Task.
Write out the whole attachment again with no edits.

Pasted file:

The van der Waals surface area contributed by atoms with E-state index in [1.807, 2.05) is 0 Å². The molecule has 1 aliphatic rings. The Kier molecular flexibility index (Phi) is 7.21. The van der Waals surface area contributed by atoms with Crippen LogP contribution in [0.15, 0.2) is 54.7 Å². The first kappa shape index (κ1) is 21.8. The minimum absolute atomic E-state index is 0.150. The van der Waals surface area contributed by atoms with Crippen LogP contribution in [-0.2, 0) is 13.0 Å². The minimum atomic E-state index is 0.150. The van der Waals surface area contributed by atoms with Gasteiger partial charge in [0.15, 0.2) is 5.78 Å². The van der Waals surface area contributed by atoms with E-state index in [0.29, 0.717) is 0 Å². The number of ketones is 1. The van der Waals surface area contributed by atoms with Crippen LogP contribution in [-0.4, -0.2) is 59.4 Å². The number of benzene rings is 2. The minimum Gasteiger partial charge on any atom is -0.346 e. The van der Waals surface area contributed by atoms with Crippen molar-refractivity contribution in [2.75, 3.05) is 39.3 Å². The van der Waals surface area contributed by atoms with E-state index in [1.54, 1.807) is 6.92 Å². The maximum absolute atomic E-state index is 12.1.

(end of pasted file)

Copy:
The van der Waals surface area contributed by atoms with E-state index in [1.807, 2.05) is 0 Å². The molecule has 1 aliphatic rings. The Kier molecular flexibility index (Phi) is 7.21. The van der Waals surface area contributed by atoms with Crippen LogP contribution in [0.15, 0.2) is 54.7 Å². The first kappa shape index (κ1) is 21.8. The minimum absolute atomic E-state index is 0.150. The van der Waals surface area contributed by atoms with Crippen LogP contribution in [-0.2, 0) is 13.0 Å². The minimum atomic E-state index is 0.150. The van der Waals surface area contributed by atoms with Gasteiger partial charge in [0.15, 0.2) is 5.78 Å². The van der Waals surface area contributed by atoms with E-state index in [0.29, 0.717) is 0 Å². The number of ketones is 1. The van der Waals surface area contributed by atoms with Crippen LogP contribution in [-0.4, -0.2) is 59.4 Å². The number of benzene rings is 2. The minimum Gasteiger partial charge on any atom is -0.346 e. The van der Waals surface area contributed by atoms with Crippen molar-refractivity contribution in [2.75, 3.05) is 39.3 Å². The van der Waals surface area contributed by atoms with E-state index in [1.54, 1.807) is 6.92 Å². The maximum absolute atomic E-state index is 12.1.